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Summer News Highlights

May

Following the assault of Robert M. Randolph, senior associate dean for student life, Albert W. Leung ’06 was arrested on charges including assault by means of a dangerous weapon. Criminal charges were filed against Leung following the May 24 assault. According to the campus police report, Leung used pepper spray as a weapon at 70 Pacific Street in Cambridge.

Leung’s name was removed from the degree list, though it was unclear if this occurred before or after the incident and whether it was related to the charges.

June

More than 2,100 students received degrees at MIT’s 140th Commencement Exercises, held on June 9 in Killian Court. Awarded were 1,025 Bachelor of Science degrees, 1,036 Master’s degrees, nine engineers degrees, and 270 doctorates.

Chairman of the Federal Reserve Ben S. Bernanke PhD ’79 was the featured speaker. Class of 2006 President Kimberley W. Wu ’06 and Graduate Student Council President Sylvain Bruni G delivered salutes and President Susan Hockfield will delivered a charge to the graduates.

July

A new student reserve account policy that caps interest at $1,200 per year went into effect. Under the new policy, 3 percent interest will be paid for the first $5,000 and 2 percent on the next $52,500, up to $1,200 in interest a year.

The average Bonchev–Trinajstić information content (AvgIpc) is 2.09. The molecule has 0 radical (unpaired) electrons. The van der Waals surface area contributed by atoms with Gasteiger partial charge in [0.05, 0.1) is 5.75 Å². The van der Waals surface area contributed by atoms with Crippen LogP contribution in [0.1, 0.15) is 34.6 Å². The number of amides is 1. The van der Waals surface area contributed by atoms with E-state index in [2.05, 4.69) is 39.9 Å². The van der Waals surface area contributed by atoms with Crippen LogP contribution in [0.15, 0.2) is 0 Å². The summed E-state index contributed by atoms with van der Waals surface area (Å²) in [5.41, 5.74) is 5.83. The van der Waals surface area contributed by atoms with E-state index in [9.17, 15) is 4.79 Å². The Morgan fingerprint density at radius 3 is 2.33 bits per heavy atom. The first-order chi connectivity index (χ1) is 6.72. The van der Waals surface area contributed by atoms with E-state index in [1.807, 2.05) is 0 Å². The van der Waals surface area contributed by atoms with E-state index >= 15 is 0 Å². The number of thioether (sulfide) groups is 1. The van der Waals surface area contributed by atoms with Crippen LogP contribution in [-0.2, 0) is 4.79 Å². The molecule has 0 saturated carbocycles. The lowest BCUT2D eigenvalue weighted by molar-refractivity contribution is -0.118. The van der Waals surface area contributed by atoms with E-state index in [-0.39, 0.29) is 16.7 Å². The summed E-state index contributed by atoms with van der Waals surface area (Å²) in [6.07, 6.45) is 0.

The policy was drafted by the Association of Student Activities and Dean for Student Life Larry G. Benedict, and replaces the previous policy whereby Benedict had paid 4 percent interest compounded monthly on student reserve accounts, and there was no explicit upper limit on interest.

The target under the new system is to have Benedict pay between $10,000 and $12,000 a year, rather than the approximately $17,000 he paid last year. The policy will be effective for the next two years as the ASA searches for better alternatives.

Anticipated financial aid awards were omitted from student account statements posted to MITPAY in July, forcing students and parents to individually calculate the amount owed to MIT by August 1. MITPAY is an electronic billing and payment system accessible to students and authorized users, including parents.

Director of Financial Aid Daniel Barkowitz said that the error was due to a computer glitch which was resolved within a day. He said that the online statements could not be adjusted once the bills had been posted, but that Student Financial Services assisted students and parents in calculating the amount owed.